http://fscll.org/.
DENNO.2.DOC
No. 3]
9/23/2005 3:38 PM
CRIMINAL LAW IN A POST-FREUDIAN WORLD
771
TABLE 6—Continued
State
NEW YORK
NORTH CAROLINA
NORTH DAKOTA
Citation Information
Charges To The Jury And Requests To Charge
In A Criminal Case, Vol. I (rev. 1988 with 2003
supp.)
Ch. 4 General Instructions
§ 4:18.—Intent, at 148–49
§ 4:37. Consciousness of Guilt, at 176–77
§ 4:38.—Commentary, at 1772
§ 4:44. Flight, at 184
§ 4:45.—Commentary, at 184–852
§ 4:54. Intent, at 202–03
§ 4:55.—Commentary, at 203–052
§ 4:58.30. Knowledge [New], at 94 (New addition in 2003 Cumulative Supplement)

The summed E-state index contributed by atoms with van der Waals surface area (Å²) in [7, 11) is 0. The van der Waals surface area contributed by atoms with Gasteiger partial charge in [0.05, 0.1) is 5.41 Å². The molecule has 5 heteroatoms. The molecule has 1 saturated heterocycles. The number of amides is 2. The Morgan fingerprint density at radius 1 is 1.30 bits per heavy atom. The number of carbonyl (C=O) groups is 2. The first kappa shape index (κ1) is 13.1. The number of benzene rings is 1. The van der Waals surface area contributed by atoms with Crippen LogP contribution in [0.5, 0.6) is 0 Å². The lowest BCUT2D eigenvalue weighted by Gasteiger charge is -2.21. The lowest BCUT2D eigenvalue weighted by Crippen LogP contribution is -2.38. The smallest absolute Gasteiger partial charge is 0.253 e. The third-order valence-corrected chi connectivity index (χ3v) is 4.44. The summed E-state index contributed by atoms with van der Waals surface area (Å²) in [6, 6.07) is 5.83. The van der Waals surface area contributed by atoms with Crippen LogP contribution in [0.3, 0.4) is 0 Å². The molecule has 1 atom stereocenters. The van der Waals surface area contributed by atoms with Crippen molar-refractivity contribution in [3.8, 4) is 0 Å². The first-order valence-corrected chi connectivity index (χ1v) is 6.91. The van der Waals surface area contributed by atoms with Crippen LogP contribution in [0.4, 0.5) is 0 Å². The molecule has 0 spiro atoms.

Criminal Jury Instructions, Penal Law (rev.
1996)
Murder First Degree (Capital) (Intentional Murder—Prior Murder Conviction) Penal Law
125.27(1)(a)(ix)
Criminal Jury Instructions, 2nd ed., General
Charges (Official)11
Expanded Charge On Intent
Expanded Charge On Knowingly
North Carolina Pattern Jury Instructions for
Criminal Cases (1987 supp. 2003)
Part I General
§ 104.35 Flight—In General. (replacement in
1994)
§ 120.10 Definition of [Intent][Intentionally].
North Dakota Pattern Jury Instructions—
Criminal12
§ K-5.38 Proof of Intent
§ K-5.40 Flight [Concealment]
(Continued on next page)
11. This set of instructions is now published at http://www.nycourts.gov/cji/1-General/cjigc.html,
which is located on the New York State Unified Court System web site. According to the New York
State Office of Court Administration, Committee on Criminal Jury Instructions, the online instructions are “the only current and official publication of [Criminal Jury Instruction, 2d ed.] charges, and